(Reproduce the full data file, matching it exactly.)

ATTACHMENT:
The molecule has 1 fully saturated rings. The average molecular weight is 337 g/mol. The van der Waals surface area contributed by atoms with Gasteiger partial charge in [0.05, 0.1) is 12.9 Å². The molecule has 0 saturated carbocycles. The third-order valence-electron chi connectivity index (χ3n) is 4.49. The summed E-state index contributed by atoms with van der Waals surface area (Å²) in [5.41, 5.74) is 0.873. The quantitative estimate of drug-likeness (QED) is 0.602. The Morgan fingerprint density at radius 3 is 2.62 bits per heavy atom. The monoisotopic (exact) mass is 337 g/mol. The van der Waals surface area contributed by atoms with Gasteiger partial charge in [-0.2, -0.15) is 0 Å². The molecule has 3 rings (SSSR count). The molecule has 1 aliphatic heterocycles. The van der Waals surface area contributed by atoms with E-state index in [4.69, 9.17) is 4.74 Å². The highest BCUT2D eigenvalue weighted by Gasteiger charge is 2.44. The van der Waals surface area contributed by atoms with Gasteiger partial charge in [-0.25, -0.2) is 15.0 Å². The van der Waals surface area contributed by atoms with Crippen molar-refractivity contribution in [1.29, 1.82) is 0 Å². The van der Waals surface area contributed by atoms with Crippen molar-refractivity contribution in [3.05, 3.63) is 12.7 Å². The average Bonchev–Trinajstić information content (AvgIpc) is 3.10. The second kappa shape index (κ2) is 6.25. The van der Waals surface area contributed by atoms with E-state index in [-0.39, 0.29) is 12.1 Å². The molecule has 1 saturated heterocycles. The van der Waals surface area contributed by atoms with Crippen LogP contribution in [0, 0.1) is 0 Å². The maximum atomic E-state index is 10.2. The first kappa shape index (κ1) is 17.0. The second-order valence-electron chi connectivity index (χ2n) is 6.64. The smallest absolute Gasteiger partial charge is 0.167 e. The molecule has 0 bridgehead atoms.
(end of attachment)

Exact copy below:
The molecule has 1 fully saturated rings. The average molecular weight is 337 g/mol. The van der Waals surface area contributed by atoms with Gasteiger partial charge in [0.05, 0.1) is 12.9 Å². The molecule has 0 saturated carbocycles. The third-order valence-electron chi connectivity index (χ3n) is 4.49. The summed E-state index contributed by atoms with van der Waals surface area (Å²) in [5.41, 5.74) is 0.873. The quantitative estimate of drug-likeness (QED) is 0.602. The Morgan fingerprint density at radius 3 is 2.62 bits per heavy atom. The monoisotopic (exact) mass is 337 g/mol. The van der Waals surface area contributed by atoms with Gasteiger partial charge in [-0.2, -0.15) is 0 Å². The molecule has 3 rings (SSSR count). The molecule has 1 aliphatic heterocycles. The van der Waals surface area contributed by atoms with E-state index in [4.69, 9.17) is 4.74 Å². The highest BCUT2D eigenvalue weighted by Gasteiger charge is 2.44. The van der Waals surface area contributed by atoms with Gasteiger partial charge in [-0.25, -0.2) is 15.0 Å². The van der Waals surface area contributed by atoms with Crippen molar-refractivity contribution in [1.29, 1.82) is 0 Å². The van der Waals surface area contributed by atoms with Crippen molar-refractivity contribution in [3.05, 3.63) is 12.7 Å². The average Bonchev–Trinajstić information content (AvgIpc) is 3.10. The second kappa shape index (κ2) is 6.25. The van der Waals surface area contributed by atoms with E-state index in [-0.39, 0.29) is 12.1 Å². The molecule has 1 saturated heterocycles. The van der Waals surface area contributed by atoms with Crippen LogP contribution in [0, 0.1) is 0 Å². The maximum atomic E-state index is 10.2. The first kappa shape index (κ1) is 17.0. The second-order valence-electron chi connectivity index (χ2n) is 6.64. The smallest absolute Gasteiger partial charge is 0.167 e. The molecule has 0 bridgehead atoms.